A Treatise of Laws or, A General Introduction to the Common, Civil, and Canon Law

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by Giles Jacob

A Treatise of Laws
George Wythe bookplate.jpg
Title not held by The Wolf Law Library
at the College of William & Mary.
 
Author Giles Jacob
Editor
Translator
Published London: Printed by Eliz. Nutt and R. Goffing for T. Woodward
Date 1721
Edition
Language English
Volumes volume set
Pages [2], vi, [6], 533, [15]
Desc. 8vo

Giles Jacob (1686-1744) was a British legal writer and literary critic. A prominent compiler of law in the early eighteenth century, Jacob published several influential texts on local courts and officers; conveyances; constitutional, military, commercial and criminal law; and political and poetical work.[1] Jacob was heavily influenced by philosophers John Locke and Thomas Hobbes, both of whom believed that "a general agreement on the definition of words was necessary" to eliminate confusion about the meaning of law and the legal rights of people.[2]

Jacob did not intend A Treatise of Laws: or, A General Introduction to the Common, Civil, and Canon Law to be an all encompassing tome of legal doctrine, but rather a condensed and abridged treatise accessible to individuals not intimately familiar with law. "By [a]briding and [m]ethodizing, the Study of Law may be brought into a much narrower compass than is commonly suppos'd," he wrote.[3] The book is broken into three sections based on the main topics of discussion: Common Law, Civil Law, and Canon Law. Each section begins with explanation on the general type of law, and then proceeds to cover all of the individual legal issues. Each issue describes the doctrine of the particular law, and in some cases, the reasoning behind those doctrines. [4]

Jacob dedicated this treatise to the Honourable Sir John Pratt, a prominent legal and judicial figure whose career included membership in the House of Commons as well as receiving a Knighthood.[5]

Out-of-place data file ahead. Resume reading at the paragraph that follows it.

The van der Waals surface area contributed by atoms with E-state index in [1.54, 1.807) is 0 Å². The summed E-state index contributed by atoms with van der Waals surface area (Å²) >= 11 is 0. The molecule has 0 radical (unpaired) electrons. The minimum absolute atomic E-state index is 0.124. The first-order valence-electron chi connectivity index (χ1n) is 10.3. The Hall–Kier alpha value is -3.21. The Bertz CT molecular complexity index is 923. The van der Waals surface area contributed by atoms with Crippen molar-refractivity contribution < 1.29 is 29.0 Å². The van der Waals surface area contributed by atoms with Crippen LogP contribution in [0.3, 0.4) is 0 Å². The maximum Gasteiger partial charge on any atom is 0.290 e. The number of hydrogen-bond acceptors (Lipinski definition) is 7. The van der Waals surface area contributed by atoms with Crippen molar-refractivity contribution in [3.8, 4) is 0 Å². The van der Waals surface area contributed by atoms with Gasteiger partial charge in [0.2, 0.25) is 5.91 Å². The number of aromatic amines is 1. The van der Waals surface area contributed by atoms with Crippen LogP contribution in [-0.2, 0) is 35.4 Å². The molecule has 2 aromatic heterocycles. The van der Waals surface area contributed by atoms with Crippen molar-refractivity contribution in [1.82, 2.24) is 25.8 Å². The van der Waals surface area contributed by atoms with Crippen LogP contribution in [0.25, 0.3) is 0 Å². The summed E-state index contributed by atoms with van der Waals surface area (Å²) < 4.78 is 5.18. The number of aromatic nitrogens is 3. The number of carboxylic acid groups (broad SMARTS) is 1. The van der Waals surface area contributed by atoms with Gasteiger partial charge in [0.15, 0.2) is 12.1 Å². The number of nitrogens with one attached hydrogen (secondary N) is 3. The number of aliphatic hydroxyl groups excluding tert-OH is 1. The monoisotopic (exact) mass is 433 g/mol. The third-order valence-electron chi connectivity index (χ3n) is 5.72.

A precursor to Jacob's better known works, including A New Law-Dictionary, A Treatise of Laws was still thought of as an important treatise that could be found in the collections of prominent legal practitioners and scholars such as Charles Purton Cooper.[6] Jacob's work continues to have relevance and has been cited in recent legal scholarly books.[7]

Evidence for Inclusion in Wythe's Library

Listed in the Jefferson Inventory of Wythe's Library as Jacob’s introdn to the Common, civil & canon laws. 8vo. and given by Thomas Jefferson to Dabney Carr. Both George Wythe's Library[8] on LibraryThing and the Brown Bibliography[9] list A Treatise of Laws or, A General Introduction to the Common, Civil, and Canon Law published in London in 1721.

As yet, the Wolf Law Library has been unable to procure a copy of Jacob's A Treatise of Laws.

See also

References

  1. Julia Rudolph, “That ‘Blunderbuss’ of Law: Giles Jacob, Abridgment, and Print Culture,” Studies in Eighteenth Century Culture 37 (2008): 197-215. Abstract accessed October 10, 2013, on Project Muse.
  2. Law Dictionary Collection, s.v. "Giles Jacob: 1686-1744," The University of Texas School of Law, accessed October 10, 2013.
  3. Giles Jacob, A Treatise of Laws: Or, A General Introduction to the Common, Civil, and Canon Law (London: Printed by Eliz. Nutt and R. Goffing for T. Woodward, 1721), x.
  4. Ibid.
  5. Stuart Handley, "Pratt, Sir John (1657–1725)," Oxford Dictionary of National Biography (Oxford University Press, 2004- ), accessed January 19, 2013.
  6. Charles Purton Cooper, Bibliotheca Cooperiana: Catalogue of a Further Portion of the Library of Charles Purton Cooper (London: J. Davy and Sons, 1856).
  7. Philip Hamburger, Law and Judicial Duty (Cambridge, MA: Harvard University Press, 2008), 116.
  8. LibraryThing, s. v. "Member: George Wythe," accessed on April 21, 2013.
  9. Bennie Brown, "The Library of George Wythe of Williamsburg and Richmond," (unpublished manuscript, May, 2012, rev. May, 2014) Microsoft Word file. Earlier edition available at: https://digitalarchive.wm.edu/handle/10288/13433

External Links

Read this book in Google Books